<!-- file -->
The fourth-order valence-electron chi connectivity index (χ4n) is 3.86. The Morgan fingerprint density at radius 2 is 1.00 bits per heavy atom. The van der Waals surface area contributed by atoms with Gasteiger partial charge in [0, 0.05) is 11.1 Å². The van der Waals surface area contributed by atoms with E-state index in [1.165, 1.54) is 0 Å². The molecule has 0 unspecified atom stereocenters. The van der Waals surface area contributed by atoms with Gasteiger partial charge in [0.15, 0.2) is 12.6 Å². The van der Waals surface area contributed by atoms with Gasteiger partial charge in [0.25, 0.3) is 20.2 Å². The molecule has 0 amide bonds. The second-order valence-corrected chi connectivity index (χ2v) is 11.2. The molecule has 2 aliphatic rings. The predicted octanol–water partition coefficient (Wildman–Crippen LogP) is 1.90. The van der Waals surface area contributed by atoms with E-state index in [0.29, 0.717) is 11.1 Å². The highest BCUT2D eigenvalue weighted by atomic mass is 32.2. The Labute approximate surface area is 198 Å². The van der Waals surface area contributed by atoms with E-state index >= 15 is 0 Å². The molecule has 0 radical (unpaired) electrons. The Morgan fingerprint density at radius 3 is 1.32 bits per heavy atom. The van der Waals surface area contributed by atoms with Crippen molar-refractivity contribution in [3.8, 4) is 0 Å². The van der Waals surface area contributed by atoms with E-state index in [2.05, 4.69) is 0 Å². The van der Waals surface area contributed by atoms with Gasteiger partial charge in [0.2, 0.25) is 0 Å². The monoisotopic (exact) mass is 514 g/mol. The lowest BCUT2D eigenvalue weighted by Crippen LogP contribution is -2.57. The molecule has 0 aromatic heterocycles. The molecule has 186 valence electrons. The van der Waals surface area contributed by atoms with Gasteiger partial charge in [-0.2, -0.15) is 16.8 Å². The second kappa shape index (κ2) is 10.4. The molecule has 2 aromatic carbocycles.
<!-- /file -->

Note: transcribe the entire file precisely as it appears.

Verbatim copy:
The fourth-order valence-electron chi connectivity index (χ4n) is 3.86. The Morgan fingerprint density at radius 2 is 1.00 bits per heavy atom. The van der Waals surface area contributed by atoms with Gasteiger partial charge in [0, 0.05) is 11.1 Å². The van der Waals surface area contributed by atoms with E-state index in [1.165, 1.54) is 0 Å². The molecule has 0 unspecified atom stereocenters. The van der Waals surface area contributed by atoms with Gasteiger partial charge in [0.15, 0.2) is 12.6 Å². The van der Waals surface area contributed by atoms with Gasteiger partial charge in [0.25, 0.3) is 20.2 Å². The molecule has 0 amide bonds. The second-order valence-corrected chi connectivity index (χ2v) is 11.2. The molecule has 2 aliphatic rings. The predicted octanol–water partition coefficient (Wildman–Crippen LogP) is 1.90. The van der Waals surface area contributed by atoms with E-state index in [0.29, 0.717) is 11.1 Å². The highest BCUT2D eigenvalue weighted by atomic mass is 32.2. The Labute approximate surface area is 198 Å². The van der Waals surface area contributed by atoms with E-state index >= 15 is 0 Å². The molecule has 0 radical (unpaired) electrons. The Morgan fingerprint density at radius 3 is 1.32 bits per heavy atom. The van der Waals surface area contributed by atoms with Crippen molar-refractivity contribution in [3.8, 4) is 0 Å². The van der Waals surface area contributed by atoms with E-state index in [2.05, 4.69) is 0 Å². The van der Waals surface area contributed by atoms with Gasteiger partial charge in [0.2, 0.25) is 0 Å². The monoisotopic (exact) mass is 514 g/mol. The lowest BCUT2D eigenvalue weighted by Crippen LogP contribution is -2.57. The molecule has 0 aromatic heterocycles. The molecule has 186 valence electrons. The van der Waals surface area contributed by atoms with Gasteiger partial charge in [-0.2, -0.15) is 16.8 Å². The second kappa shape index (κ2) is 10.4. The molecule has 2 aromatic carbocycles.